Calculated or clueless? Savant or shark? The premiere of HBO’s “The Inventor” earlier this month has sparked new debate over disgraced entrepreneur Elizabeth Holmes and just how much she knew about the demise of her healthcare technology company, Theranos.

The documentary, which tracks Holmes’ meteoric rise through Silicon Valley and her subsequent fall from grace when her startup is revealed to have defrauded investors with false claims and earnings, has also sparked renewed interest in the under-pinnings of the tech industry, where new ideas and young leaders are put up on a pedestal, only to be vilified when things go wrong. Are we all cynics living in a dog eat dog world? Or have the nefarious actions of others caused us to turn a blind eye to things that matter?

From a national bestseller that explores the shocking collapse of Theranos, to a real-life wolf of Wall Street, we’ve rounded up three books that track tales of white-collar crime on a global scale, while pushing forth questions of accountability, truth and justice.

1. “Bad Blood: Secrets and Lies in a Silicon Valley Startup”

Named one of the best books of 2018 by critics from NPR, the New York Times, the Washington Post and others, “Bad Blood” is the definitive look inside the collapse of Theranos. Written by Wall Street Journal reporter John Carreyrou, the journalist who first questioned the company’s findings and claims, “Bad Blood” traces Carreyrou’s efforts to uncover the truth behind the multibillion dollar startup, and provides his thoughts into why — and how — Holmes got caught up in the melee.

With rave reviews from critics and readers alike (including a quote from Bill Gates who calls the story “even crazier than I expected” and says he found himself “unable to put it down”), “Bad Blood” is part-detective story and part-expose into the dark and desperate world of Silicon Valley, where people will do or say anything to prove the worth of their companies – and themselves.

Though the HBO documentary was supported by its own interviews and research, a film version of “Bad Blood” is currently in development, with Jennifer Lawrence set to star as Homes, and “Vice” director, Adam McKay pegged to direct. Purchase: “Bad Blood,” $16.77 on Amazon.com.

2. “Billion Dollar Whale: The Man Who Fooled Wall Street, Hollywood, and the World”


Released to critical acclaim last fall, “Billion Dollar Whale” tracks the story of Malaysian businessman, Jho Low, whose unassuming appearance and mild-mannered demeanor helped him swindle more than $5 billion from an investment fund, pulling off one of the biggest financial heists in Wall Street history.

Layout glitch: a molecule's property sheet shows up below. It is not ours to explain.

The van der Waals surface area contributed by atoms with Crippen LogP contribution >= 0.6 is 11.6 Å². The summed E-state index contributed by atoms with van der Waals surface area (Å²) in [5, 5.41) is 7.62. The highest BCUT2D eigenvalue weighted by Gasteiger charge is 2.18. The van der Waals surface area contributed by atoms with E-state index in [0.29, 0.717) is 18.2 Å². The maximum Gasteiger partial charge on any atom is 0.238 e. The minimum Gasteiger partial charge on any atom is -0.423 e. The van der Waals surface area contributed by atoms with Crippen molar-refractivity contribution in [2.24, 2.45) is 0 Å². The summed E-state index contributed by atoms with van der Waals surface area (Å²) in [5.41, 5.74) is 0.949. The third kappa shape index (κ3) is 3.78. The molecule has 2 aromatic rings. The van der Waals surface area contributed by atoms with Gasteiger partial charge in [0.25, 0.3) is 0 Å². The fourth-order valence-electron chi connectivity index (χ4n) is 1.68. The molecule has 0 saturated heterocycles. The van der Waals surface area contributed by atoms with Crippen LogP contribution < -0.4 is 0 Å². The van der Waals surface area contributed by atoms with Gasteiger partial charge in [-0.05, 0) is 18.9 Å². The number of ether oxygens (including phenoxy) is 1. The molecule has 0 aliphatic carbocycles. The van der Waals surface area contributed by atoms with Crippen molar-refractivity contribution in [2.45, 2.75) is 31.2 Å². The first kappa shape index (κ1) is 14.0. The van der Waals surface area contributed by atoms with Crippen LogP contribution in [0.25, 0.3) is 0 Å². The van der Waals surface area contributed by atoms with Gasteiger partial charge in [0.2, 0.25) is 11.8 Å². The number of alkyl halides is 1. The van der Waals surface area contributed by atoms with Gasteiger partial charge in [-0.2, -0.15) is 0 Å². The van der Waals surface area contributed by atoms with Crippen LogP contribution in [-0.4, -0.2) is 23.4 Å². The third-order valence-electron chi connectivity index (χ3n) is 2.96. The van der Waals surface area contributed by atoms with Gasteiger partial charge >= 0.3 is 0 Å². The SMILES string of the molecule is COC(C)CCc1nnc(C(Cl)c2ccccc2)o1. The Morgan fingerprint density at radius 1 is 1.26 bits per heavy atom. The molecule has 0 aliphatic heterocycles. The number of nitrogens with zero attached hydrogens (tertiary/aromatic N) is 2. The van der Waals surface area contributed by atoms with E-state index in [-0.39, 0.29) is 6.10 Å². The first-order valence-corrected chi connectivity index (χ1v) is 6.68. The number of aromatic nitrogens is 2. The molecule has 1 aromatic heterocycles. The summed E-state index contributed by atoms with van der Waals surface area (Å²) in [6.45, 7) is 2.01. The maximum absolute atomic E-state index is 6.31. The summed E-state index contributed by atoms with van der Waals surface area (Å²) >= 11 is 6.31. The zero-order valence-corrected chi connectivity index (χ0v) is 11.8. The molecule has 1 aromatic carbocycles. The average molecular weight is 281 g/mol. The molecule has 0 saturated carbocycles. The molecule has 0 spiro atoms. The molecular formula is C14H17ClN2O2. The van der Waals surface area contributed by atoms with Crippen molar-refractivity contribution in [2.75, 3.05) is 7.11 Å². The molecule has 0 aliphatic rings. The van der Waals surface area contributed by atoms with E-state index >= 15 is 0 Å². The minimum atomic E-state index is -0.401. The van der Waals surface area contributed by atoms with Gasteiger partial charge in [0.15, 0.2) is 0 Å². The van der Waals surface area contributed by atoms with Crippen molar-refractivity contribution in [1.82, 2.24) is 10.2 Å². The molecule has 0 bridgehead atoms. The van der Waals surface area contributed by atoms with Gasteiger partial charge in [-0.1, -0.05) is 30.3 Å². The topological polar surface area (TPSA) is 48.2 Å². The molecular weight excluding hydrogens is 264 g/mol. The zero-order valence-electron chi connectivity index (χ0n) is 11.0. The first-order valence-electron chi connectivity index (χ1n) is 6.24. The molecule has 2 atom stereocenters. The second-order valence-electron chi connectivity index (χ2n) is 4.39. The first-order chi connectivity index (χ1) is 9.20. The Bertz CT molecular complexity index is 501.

Low used the money to ascend the social ladder, throwing lavish parties at his luxury mansions and on his yacht that attracted some of Hollywood and fashion’s biggest stars. Low even put his money behind Hollywood films like “The Wolf of Wall Street,” helping to finance part of the film’s large production budget.

Named a Best Book of 2018 by Fortune, this New York Times bestseller exposes Low as a “modern Gatsby,” who went from middling success at business school to become a very real threat to the global financial system. Low went on the run when investigators came looking for him last year. He’s currently considered an international fugitive and while he has left Malaysia, authorities believe he is still in hiding somewhere in Asia. Purchase: “Billion Dollar Whale,” $18.30 on Amazon.com.

3. “Way of the Wolf: Straight Line Selling: Master the Art of Persuasion, Influence, and Success”


The real-life “Wolf of Wall Street” sets out to teach the art of deal-making and negotiation, in this how-to guide. Author Jordan Belfort, the inspiration for Leonardo DiCaprio’s character in Martin Scorsese’s movie “The Wolf of Wall Street,” admits that his methods and motives in life have been unorthodox, but he says that’s exactly why he’s been about to earn a reputation as a “sales-closing, money-earning rock star.”

While his best-selling memoir focused on his rise to riches and his subsequent crash, both professionally and personally, Belfort casts this release as a playbook for readers to use to foster relationships, secure opportunities and build wealth. Above all, it reveals how anyone can work their way to the top, with just a little bit of self-confidence, and perhaps a touch of bravado too. Writes Belfort: “I’m one of those natural born salesmen who can sell ice to an Eskimo, oil to an Arab, pork to a rabbi, or anything else you can think of.” Purchase: “Way of the Wolf,” $11.59 on Amazon.com.

Note: You can stream “The Inventor” for free right now with a 7-day free trial to HBO via Amazon. Click here for details and to get started. The books above are also all available for free on audiobook with a 30-day free trial to Audible.

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